“The film always talks to you, and sometimes you can’t find something you’re looking for but it’s staring you right in the face,” Crowder says. In this case, it was the Amazon footage. “It was vital that we hear Luciano’s voice at the opening of the film. If you don’t hear him sing, then there’s no point because it’s all about his voice. And everything we are going to tell you from that point on comes off the back of his voice.”
While he has worked on series as well as other kinds of projects, Crowder prefers films — documentaries, in particular. Series work, he says, can become a little too “factory-esque” for his taste — especially when there is a deadline and you are aware of what worked before, it can be come easy to get into a rhythm and possibly lose creative drive. “With a film, you lead audiences on an emotional journey, but you can take it to completion in one sitting, and not drag it out week after week,” Crowder says.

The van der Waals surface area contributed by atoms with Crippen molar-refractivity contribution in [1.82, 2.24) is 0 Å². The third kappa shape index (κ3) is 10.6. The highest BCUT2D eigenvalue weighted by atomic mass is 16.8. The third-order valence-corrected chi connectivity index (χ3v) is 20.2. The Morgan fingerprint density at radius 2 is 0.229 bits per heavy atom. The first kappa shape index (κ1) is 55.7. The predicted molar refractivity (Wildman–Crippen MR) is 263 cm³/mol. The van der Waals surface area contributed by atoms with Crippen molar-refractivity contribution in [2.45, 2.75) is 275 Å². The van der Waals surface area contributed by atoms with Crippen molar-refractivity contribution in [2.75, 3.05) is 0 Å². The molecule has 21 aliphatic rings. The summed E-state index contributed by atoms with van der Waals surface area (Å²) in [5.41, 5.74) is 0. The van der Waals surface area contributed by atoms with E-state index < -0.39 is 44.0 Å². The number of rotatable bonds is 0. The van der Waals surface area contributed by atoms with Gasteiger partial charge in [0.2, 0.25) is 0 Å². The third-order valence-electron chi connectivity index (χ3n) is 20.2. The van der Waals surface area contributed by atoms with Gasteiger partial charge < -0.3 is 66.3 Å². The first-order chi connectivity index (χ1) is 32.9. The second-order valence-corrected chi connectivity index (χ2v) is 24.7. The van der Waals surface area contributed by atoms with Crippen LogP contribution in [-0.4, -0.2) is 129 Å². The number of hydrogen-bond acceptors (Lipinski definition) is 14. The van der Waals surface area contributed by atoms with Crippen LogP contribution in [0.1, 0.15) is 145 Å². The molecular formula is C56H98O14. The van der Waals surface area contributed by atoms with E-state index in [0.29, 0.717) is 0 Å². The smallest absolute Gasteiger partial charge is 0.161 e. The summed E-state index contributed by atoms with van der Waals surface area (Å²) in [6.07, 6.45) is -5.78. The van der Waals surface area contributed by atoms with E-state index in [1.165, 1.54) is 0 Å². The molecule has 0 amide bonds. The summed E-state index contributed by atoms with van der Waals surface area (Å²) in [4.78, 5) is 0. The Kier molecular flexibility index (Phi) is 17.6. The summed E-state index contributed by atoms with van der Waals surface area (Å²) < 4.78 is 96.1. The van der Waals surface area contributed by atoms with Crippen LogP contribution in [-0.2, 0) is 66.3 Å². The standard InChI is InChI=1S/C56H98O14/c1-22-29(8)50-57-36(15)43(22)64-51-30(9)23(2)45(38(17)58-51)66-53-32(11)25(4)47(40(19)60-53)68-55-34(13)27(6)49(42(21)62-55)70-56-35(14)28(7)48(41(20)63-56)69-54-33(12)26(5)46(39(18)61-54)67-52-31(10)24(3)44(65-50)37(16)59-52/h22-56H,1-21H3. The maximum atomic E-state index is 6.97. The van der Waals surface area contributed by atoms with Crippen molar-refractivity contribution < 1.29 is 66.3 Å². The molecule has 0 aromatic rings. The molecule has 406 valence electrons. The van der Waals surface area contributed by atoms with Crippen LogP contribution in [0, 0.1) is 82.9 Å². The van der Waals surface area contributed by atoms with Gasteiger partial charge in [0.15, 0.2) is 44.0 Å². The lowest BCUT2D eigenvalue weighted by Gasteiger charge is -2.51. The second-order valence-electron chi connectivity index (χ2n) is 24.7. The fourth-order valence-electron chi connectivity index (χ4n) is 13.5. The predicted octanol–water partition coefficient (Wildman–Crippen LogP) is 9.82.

And, how did the editor feel working alongside famed director Ron Howard? Crowder says it was a fantastic experience, calling Howard very decisive and knowledgeable. “A wonderful and generous person to learn from. It was a great working relationship where we could discuss ideas honestly.”
Another bonus about this project: Crowder’s mom was an amateur opera singer, a soprano, while his grandfather was an amateur tenor. “I wanted to work on the film for my mom. She passed away, unfortunately, but she would have loved it.” Surely others will as well.
Karen Moltenbrey is a veteran writer/editor covering VFX and post production.